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Induction Chemotherapy Boosts Nasopharyngeal Carcinoma Response

Use of induction chemotherapy significantly improves survival for patients undergoing chemoradiotherapy for locoregionally advanced nasopharyngeal carcinoma
03 Jun 2019
Anticancer Agents;  Head and Neck Cancers;  Radiation Oncology

Author:  By Lynda Williams, Senior medwireNews Reporter

medwireNews: Phase III trial findings indicate that giving gemcitabine and cisplatin chemotherapy before concurrent chemoradiotherapy significantly improves survival in patients with high-risk locoregionally advanced nasopharyngeal carcinoma (NPC). 

“This trial establishes [induction chemotherapy and chemoradiotherapy] as the standard of care in locally advanced NPC”, presenting investigator Juan Ma, from Sun Yat-sen University Cancer Center in Guangzhou, China, told delegates at the 2019 ASCO Annual Meeting in Chicago, Illinois, USA. 

“Induction [gemcitabine and cisplatin] can be an option for first-line treatment in this high-risk subgroup”, he said. 

The study, which was simultaneously reported in The New England Journal of Medicine, recruited patients with newly diagnosed stage III–IVB nonkeratinising NPC but excluded individuals with node-negative disease, who are at lower risk of metastasis.  

“The majority of patients had unfavorable prognostic features of N2 or N3 disease or bulky primary tumors (T3 or T4), all of which are surrogates for occult metastasis”, the authors note. 

All patients were scheduled to undergo three cycles of cisplatin 100 mg/m2 given every 3 weeks alongside 68–70 Gy of intensity-modulated radiation over 6.5 weeks. 

After a median of 42.7 months, 3-year recurrence-free survival (RFS) was achieved by 85.3% of the 242 patients who were randomly assigned to receive three cycles of gemcitabine 1 mg/m2 on days 1 and 8 and cisplatin 80 mg/m2 on day 1 every 3 weeks before beginning concurrent chemoradiotherapy. 

By comparison, the 3-year RFS rate was 76.5% for the 238 patients who were assigned to receive chemoradiotherapy alone, giving a significant hazard ratio (HR) for recurrence or death of 0.51 in favour of induction chemotherapy. 

This translated to a significant gain in overall survival at 3 years, with rates of 94.6% versus 90.3%, and a stratified HR for death of 0.43 that supported use of the induction chemotherapy.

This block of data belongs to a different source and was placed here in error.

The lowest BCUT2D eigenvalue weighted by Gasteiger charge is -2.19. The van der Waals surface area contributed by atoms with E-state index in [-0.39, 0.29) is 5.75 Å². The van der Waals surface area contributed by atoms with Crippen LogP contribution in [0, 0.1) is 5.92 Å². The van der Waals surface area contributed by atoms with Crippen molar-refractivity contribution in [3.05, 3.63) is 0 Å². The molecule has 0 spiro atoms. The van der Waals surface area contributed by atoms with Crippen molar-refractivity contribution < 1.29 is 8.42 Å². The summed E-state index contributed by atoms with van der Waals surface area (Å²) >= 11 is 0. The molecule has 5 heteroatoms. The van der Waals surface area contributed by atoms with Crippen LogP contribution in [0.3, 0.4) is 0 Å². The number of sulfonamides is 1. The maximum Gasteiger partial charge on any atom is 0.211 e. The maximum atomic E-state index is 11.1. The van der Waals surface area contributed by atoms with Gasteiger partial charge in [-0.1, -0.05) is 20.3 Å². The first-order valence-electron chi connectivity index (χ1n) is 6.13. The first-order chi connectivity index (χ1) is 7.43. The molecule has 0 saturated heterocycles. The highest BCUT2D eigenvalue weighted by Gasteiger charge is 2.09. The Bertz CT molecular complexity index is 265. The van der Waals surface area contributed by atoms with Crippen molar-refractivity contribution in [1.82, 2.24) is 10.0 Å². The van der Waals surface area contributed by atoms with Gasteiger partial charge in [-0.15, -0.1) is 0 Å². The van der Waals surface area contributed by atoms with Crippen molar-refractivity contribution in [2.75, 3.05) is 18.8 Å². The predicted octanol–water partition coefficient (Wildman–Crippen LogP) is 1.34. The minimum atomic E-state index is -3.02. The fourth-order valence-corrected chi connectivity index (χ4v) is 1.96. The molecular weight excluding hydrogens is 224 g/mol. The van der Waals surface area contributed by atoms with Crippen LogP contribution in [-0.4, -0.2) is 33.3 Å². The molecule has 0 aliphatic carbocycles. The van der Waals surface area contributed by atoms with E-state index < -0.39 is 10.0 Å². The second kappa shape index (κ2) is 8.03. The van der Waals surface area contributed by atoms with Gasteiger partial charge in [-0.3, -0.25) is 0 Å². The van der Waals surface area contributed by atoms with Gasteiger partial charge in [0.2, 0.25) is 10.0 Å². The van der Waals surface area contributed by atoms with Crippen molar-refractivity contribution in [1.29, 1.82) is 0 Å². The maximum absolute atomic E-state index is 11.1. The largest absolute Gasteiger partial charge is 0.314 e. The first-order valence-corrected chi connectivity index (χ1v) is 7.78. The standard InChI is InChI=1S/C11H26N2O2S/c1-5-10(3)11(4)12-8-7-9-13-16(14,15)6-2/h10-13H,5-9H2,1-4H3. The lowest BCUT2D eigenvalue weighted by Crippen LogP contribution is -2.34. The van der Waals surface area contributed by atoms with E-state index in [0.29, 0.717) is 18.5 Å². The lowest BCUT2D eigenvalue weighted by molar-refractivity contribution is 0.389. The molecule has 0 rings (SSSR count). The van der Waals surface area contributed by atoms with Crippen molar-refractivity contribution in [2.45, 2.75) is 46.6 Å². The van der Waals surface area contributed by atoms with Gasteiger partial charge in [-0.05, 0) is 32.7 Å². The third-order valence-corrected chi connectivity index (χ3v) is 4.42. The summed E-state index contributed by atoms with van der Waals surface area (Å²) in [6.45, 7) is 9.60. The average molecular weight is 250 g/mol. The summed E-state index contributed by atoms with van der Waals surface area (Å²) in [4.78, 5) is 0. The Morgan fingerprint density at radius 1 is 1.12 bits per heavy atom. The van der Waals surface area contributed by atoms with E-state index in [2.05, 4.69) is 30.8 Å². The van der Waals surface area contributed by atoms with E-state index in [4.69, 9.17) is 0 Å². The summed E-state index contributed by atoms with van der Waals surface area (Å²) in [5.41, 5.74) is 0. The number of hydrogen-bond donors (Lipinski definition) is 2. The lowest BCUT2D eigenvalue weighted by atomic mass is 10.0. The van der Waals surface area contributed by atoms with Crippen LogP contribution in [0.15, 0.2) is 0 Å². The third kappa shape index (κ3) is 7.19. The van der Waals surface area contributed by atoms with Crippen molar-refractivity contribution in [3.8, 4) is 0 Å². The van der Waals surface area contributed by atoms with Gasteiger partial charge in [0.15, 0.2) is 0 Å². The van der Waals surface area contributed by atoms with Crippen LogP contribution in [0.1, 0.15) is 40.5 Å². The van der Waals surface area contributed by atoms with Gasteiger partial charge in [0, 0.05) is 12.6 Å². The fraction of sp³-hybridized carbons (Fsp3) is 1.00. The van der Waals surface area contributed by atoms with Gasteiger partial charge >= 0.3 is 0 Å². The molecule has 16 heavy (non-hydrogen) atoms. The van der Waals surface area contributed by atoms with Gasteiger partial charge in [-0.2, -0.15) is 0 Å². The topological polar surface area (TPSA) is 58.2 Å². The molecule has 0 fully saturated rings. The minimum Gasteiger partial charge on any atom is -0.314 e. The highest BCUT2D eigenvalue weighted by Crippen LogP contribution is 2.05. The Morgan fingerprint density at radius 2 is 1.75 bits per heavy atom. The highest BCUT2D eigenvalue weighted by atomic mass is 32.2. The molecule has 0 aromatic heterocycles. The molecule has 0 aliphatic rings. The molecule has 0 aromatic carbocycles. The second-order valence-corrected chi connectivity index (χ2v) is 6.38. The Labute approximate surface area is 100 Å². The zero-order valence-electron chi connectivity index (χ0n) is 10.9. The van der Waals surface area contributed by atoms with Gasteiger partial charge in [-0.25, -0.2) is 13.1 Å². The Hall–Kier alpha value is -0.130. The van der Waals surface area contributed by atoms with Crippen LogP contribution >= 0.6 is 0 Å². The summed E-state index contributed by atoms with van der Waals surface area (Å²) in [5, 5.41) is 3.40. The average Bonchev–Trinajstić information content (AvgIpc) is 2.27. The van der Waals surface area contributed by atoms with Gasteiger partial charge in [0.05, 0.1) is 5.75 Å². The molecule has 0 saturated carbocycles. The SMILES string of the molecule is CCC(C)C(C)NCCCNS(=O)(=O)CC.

Distant RFS at 3 years was also significantly better with induction chemotherapy than without (91.1 vs 84.4%, HR=0.43), although the 3-year rate of locoregional RFS did not differ between the groups (91.8 vs 91.0%). 

“The efficacy of induction chemotherapy was due to the lower incidence of distant metastatic recurrences in the induction chemotherapy group than in the standard-therapy group, which probably explained the early overall survival advantage in the patients treated in the induction chemotherapy group”, Juan Ma et al believe. 

But the investigators note that the improved survival outcomes came “at the cost of a higher incidence of acute adverse events [AEs]” over the full treatment regimen, with safety analysis showing that 75.7% of 181 patients in the induction chemotherapy arm experienced grade 3–4 side effects compared with 55.7% of 132 controls. 

The most common grade 3–4 AE was mucositis in both the induction chemotherapy and standard treatment arms (28.9 and 32.1%, respectively), but receipt of induction chemotherapy was associated with higher rates of grade 3–4 neutropenia (28.0 vs 10.5%), nausea (23.0 vs 13.9%), vomiting (22.6 vs 13.9%), thrombocytopenia (11.3 vs 1.3%) and anaemia (9.6 vs 0.8%). 

Acute grade 1–2 nephrotoxicity was also more common in patients given induction chemotherapy (19.2 vs 11.4%), but acute ototoxicity was comparable between the groups. 

During induction chemotherapy, 38.9% of the 239 patients experienced acute grade 3–4 AEs, most commonly neutropenia (20.5%), leukopenia (10.9%) and vomiting (10.9%), although 96.7% of the group completed all three cycles.  

Late AEs were similar in the induction chemotherapy and chemoradiotherapy alone groups, except for an increased risk of grade 1–2 peripheral neuropathy (8.8 vs 1.7%). 

References 

Ma J, Zhang Y, Sun Y, et al. Gemcitabine and cisplatin (GP) induction chemotherapy (IC) plus concurrent chemoradiotherapy (CCRT) versus CCRT alone in locoregionally advanced nasopharyngeal carcinoma (NPC): A phase 3, multicenter, randomized controlled trial. J Clin Oncol 37, 2019 (suppl; abstr 6003). 2019 ASCO Annual Meeting; Chicago, Illinois, USA: 31 May–4 June.

Zhang Y, Chen L, Hu G-Q, et al. Gemcitabine and cisplatin induction chemotherapy in nasopharyngeal carcinoma. N Engl J Med; Advance online publication 31 May 2019. DOI: 10.1056/NEJMoa1905287

Last update: 03 Jun 2019

medwireNews (www.medwireNews.com  ) is an independent medical news service provided by Springer Healthcare. © 2019 Springer Healthcare part of the Springer Nature group

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